Dark Desire™ Parfuma® Grandiflora Rose is a blackspot- and mildew-resistant shrub that reblooms all summer, setting clusters of violet blooms. The flowers are strongly fragrance, the scent combining floral, citrus, and spicy notes.

Apr 06, 2017 - jacksonandperkins.com - 0
Desmond Tutu™ Sunbelt®

Highly disease resistant, vigorous and easy to grow even in the heat and humidity, the Sunbelt® roses are a great choice!

Apr 06, 2017 - jacksonandperkins.com - 1
Moondance Floribunda Rose

Moondance Floribunda Rose -- Award winning white floribunda that flowers non-stop all summer long bred by Dr. Keith Zary.

Apr 06, 2017 - jacksonandperkins.com - 0
Sweet Intoxication Floribunda Rose

This floribunda offers sparkling amethyst clusters with non-stop color and fragrance that Mom will love all summer long!

Apr 06, 2017 - jacksonandperkins.com - 1
Kimberlina Floribunda Rose

This fast-growing, winner of Floribunda of the Year Kimberlina is one of my all time Favorites! See my Rose Review Video on Instagram at Jackson & Perkins!

Apr 06, 2017 - jacksonandperkins.com - 1
Astounding Glory Hybrid Tea Rose

'Astounding Glory' at Jackson & Perkins has the color that is the essence that is deep rose and so gorgeous Mom will swoon!

We Learn So Much About Gardening From Our Moms

Mother passed away in 1994, yet she walked me through every step of learning how to grow roses; I can still hear her voice in my head say “plant the graft 4-6 inches below ground to protect the rose from frost damage over the winter.” Since I can hear my Mother’s ‘gardening tips’ in my head about taking care of roses, I thought in honor of my Mom, and Mom’s everywhere that pass on crucial oral history I’d share her 5 growing tips. And I want to thank Mom’s and care-givers everywhere for the critical role they play and their voices in our head and for passing on all the vital oral knowledge that cannot be learned anywhere else and their profound wisdom that is an echo through the furrows of time.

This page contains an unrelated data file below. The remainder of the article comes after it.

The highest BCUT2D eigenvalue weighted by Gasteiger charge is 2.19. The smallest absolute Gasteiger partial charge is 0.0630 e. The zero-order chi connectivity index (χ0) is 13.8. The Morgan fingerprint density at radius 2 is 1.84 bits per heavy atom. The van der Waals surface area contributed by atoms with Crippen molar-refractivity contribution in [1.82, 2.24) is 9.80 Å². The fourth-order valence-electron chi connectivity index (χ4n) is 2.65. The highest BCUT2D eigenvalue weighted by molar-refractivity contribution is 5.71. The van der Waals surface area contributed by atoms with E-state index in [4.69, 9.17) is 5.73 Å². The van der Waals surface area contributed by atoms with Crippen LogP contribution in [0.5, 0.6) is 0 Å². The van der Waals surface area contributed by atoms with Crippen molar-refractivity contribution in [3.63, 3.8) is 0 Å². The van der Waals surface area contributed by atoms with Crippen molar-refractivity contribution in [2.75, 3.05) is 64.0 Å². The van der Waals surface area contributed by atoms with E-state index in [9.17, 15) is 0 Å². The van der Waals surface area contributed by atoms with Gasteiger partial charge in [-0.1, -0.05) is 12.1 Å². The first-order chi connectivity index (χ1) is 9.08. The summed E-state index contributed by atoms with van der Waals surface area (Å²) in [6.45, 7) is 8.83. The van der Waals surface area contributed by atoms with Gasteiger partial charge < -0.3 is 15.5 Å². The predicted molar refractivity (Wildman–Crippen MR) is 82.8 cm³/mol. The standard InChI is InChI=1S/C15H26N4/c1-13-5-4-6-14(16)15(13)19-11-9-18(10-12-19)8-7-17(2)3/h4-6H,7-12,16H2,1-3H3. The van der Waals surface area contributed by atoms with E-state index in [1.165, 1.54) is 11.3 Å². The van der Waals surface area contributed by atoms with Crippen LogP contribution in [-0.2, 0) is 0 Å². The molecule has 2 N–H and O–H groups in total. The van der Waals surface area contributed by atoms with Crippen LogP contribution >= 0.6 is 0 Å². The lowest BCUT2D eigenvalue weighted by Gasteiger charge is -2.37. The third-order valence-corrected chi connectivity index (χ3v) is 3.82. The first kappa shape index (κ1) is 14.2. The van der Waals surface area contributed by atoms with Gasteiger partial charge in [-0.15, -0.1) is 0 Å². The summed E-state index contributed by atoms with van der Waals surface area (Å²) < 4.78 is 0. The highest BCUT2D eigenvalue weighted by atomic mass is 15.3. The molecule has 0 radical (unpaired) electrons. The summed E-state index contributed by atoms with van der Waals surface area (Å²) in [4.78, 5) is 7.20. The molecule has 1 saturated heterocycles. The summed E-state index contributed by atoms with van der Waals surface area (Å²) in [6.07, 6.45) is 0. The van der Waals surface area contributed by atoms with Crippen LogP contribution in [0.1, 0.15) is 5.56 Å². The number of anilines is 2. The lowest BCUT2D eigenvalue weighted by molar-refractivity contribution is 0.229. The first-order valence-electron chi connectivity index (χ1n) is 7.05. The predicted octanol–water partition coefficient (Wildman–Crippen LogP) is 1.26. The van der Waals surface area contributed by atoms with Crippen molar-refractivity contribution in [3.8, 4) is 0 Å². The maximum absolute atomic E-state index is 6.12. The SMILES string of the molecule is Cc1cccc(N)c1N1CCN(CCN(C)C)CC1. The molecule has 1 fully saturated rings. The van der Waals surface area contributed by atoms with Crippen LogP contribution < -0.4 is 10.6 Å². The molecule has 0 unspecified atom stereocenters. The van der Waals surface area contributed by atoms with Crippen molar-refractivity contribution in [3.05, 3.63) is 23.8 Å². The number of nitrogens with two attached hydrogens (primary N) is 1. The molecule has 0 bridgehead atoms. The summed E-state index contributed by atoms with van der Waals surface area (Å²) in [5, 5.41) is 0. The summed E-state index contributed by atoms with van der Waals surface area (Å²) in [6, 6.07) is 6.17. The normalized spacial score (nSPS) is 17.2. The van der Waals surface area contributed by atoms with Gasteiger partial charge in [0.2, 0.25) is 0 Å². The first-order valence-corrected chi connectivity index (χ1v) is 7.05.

While working in the garden this spring I was wondering how did our Mom’s know so much without ‘Google Search’, and the Internet? Oral history was key to knowledge. I’ll give you a hint: Our Moms must have read EVERYTHING!

Moms Tips To Rose Growing Success

  • Plan your rose garden where you have 6-8 hours of sun
  • Design for easy maintenance with access to water
  • Roses need good drainage
  • Space on 3 Foot Centers for most roses
  • Fertilize regularly in soil that has lots of organic matter

There’s Still Plenty Of Time To Get Your Living Roses, Order Now

Order your roses now so Mom will have them in time for Mother’s day or get your Mom a Jackson and Perkins Gift Certificate so she can choose her favorites. The varieties I listed are VERY popular with Mothers!